Watch: This US congressman said rape can be 'consensual'

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The veteran from Cape Girardeau Police Department even touched on his experiences handling rape cases.

Late a Rep Raychel Proudie, a Democrat, quickly rebuked him. (Photo:Twitter)

Missouri: A Republican legislator from Missouri apologised on Friday for saying that some acts of sexual violence and nature are “consensual rapes” during a debate over new, restrictive anti-abortion bill.

“I ain’t trying to make excuses here,” said Rep Barry Hovis, who represents city of Jackson in south-eastern Missouri. “Sometimes you make a mistake, and you have no option but to own up to it.”

Elected in 2018, the lawmaker, made the remark while talking on the State House floor, debating that the measure’s eight-week window for abortions “gives rape survivors considerable time” for the whole procedure. Critics say a lot of women do not know they are pregnant until after eight weeks, and there are no exceptions in rape and incest.  

The veteran from Cape Girardeau Police Department then touched on his experiences handling rape cases.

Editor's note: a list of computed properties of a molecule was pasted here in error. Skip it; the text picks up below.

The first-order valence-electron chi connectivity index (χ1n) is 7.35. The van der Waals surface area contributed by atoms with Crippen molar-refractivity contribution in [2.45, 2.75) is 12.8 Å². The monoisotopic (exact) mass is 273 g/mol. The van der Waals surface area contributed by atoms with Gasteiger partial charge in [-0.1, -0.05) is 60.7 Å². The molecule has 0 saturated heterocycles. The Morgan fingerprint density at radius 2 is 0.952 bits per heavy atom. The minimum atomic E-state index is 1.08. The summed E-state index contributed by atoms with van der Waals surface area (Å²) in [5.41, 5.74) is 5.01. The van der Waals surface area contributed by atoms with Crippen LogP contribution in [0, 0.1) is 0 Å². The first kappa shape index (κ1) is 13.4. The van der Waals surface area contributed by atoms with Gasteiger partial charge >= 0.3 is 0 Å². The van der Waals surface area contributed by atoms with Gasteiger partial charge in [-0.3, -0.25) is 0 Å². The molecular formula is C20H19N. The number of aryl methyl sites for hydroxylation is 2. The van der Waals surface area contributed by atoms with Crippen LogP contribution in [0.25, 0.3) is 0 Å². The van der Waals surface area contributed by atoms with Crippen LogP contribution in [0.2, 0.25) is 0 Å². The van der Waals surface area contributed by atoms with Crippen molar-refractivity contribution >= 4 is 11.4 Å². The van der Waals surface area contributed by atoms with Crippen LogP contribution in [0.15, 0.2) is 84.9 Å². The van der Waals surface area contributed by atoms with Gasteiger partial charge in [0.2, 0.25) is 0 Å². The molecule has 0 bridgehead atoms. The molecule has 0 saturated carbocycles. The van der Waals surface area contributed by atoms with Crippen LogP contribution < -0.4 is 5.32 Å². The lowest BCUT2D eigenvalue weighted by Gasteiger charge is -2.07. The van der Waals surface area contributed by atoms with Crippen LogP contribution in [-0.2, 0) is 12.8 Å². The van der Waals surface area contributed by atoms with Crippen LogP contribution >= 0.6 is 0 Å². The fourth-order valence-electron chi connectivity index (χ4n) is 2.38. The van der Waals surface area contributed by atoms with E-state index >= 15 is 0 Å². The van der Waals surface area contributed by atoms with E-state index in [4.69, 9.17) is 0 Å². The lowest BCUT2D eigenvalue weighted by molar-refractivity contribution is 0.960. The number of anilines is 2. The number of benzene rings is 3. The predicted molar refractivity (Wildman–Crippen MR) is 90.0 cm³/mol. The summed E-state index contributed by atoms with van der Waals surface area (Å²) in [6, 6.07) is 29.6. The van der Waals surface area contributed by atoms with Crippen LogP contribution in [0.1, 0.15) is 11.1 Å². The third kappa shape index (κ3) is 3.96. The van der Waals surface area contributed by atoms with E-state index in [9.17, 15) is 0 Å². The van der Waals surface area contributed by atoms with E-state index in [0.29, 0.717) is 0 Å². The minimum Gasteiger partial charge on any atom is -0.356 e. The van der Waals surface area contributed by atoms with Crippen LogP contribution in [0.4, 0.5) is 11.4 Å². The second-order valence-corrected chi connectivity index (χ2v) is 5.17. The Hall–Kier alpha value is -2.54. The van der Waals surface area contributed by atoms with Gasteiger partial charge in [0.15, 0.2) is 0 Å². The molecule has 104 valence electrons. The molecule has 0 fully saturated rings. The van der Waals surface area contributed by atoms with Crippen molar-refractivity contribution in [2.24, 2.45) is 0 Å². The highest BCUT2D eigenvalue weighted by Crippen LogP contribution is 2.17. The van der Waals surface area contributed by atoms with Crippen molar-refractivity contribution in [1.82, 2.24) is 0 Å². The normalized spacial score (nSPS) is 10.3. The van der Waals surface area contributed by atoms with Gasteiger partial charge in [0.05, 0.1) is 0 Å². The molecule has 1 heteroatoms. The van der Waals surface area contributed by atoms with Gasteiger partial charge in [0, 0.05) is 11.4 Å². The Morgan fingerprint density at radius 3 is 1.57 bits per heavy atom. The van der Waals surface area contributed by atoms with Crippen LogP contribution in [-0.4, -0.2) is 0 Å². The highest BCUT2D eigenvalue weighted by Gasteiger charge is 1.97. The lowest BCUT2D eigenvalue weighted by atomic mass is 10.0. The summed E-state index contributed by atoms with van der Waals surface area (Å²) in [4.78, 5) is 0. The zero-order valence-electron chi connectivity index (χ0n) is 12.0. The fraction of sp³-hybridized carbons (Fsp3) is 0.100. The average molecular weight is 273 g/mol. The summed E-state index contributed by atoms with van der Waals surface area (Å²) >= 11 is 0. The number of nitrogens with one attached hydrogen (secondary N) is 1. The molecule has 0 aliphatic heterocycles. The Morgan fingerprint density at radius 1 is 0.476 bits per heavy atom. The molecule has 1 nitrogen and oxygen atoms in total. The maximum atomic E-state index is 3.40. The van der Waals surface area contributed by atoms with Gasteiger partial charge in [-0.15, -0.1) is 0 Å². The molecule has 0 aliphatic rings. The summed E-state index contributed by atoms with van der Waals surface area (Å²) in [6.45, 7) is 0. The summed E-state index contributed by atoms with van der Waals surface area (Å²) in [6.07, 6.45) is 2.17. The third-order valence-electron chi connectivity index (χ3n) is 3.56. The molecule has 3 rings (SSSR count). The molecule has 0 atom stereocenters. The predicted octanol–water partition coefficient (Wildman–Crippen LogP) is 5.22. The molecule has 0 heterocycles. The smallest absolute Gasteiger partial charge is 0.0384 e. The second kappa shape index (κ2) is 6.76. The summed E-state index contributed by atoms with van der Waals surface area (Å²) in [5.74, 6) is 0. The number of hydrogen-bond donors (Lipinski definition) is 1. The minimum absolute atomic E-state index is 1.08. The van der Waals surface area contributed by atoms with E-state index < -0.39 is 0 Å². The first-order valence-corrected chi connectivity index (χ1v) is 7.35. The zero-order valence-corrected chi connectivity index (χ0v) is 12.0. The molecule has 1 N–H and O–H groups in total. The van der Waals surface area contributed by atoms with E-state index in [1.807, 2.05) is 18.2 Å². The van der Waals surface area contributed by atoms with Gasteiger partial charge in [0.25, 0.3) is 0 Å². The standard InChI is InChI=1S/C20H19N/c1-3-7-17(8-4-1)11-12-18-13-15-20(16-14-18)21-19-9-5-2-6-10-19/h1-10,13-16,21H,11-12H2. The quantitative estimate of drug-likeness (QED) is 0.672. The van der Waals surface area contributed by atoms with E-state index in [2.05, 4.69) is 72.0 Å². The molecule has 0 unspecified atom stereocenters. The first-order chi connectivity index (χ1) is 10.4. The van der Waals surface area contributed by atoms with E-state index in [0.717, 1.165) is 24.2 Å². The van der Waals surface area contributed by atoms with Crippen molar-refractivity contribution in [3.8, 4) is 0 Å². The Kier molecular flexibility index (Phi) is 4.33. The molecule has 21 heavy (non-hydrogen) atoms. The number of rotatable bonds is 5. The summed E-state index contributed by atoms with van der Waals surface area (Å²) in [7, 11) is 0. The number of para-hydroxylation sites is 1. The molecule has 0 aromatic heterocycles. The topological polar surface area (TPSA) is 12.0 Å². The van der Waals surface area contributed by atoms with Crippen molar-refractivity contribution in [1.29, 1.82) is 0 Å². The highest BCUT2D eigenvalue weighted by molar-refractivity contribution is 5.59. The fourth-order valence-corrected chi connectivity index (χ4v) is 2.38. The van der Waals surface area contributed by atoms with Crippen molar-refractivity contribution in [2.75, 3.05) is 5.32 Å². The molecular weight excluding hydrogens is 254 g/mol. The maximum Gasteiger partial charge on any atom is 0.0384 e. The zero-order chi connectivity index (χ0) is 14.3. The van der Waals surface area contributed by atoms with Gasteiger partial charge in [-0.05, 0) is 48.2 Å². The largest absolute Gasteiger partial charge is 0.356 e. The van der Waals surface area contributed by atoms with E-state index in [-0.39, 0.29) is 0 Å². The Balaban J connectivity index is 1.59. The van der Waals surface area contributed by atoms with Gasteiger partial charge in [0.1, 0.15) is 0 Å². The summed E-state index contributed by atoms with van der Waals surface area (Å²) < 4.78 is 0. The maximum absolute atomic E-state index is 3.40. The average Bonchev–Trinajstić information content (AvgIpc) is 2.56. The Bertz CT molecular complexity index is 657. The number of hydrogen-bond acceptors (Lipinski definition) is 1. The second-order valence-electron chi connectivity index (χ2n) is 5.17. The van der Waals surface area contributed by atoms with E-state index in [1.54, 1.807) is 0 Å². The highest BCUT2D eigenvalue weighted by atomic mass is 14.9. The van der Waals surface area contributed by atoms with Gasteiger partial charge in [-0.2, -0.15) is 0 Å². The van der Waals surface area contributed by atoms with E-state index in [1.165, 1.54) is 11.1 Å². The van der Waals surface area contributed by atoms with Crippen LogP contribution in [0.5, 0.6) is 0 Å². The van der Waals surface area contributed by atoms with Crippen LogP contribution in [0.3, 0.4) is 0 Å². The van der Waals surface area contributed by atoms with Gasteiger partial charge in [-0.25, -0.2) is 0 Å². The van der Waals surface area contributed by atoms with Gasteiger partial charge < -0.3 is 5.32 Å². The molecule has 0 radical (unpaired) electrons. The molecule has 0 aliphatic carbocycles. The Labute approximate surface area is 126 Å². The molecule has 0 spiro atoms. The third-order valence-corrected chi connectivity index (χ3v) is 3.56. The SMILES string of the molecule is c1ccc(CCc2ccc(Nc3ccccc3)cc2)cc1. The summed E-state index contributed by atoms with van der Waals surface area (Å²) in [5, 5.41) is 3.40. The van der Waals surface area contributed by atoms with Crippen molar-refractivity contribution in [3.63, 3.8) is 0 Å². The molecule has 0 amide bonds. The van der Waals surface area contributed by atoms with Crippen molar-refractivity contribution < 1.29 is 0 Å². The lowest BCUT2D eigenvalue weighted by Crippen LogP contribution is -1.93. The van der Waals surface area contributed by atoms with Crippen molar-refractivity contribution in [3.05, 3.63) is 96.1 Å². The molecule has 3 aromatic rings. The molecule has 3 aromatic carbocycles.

“Let’s say someone goes out and they are rapes or sexually assaulted one night after a college party because most cases in my time were not the gentleman jumping out of the bushes that nobody ever met before,” Hovis said. “Those were merely one or two times out of hundred. Most of them were date rapes and consensual rapes, which were all terrible.”

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Rep Raychel Proudie, a Democrat, quickly rebuked him.

"There is no such thing, no such thing as consensual rape at all," she said to applause from the whole chamber.

Hovis later agree and told The Washington Post that he was wrong to make such a derogatory statement and believes “there is no such thing as consensual rape.”

He further added in all his years as a law enforcement officer he always took rape cases seriously.

“When a rape is reported, you always take the word of the victim,” he said.

Missouri's GOP-controlled House passed the anti-abortion bill on Friday, which comes as lawmakers in a number of states have passed restrictive abortion laws that advocates on both sides. This is aimed at getting the Supreme Court to consider overturning Roe vs Wade, the landmark Supreme Court decision that had legalized abortion nationwide.

Hovis's remarks look back on  a controversial comment made in 2012 by Todd Akin, a former congressman, that "legitimate rape" rarely causes pregnancy. After losing a 2012 race for US Senate, Akin tried to clarify his words, saying he should have instead said "legitimate case of rape."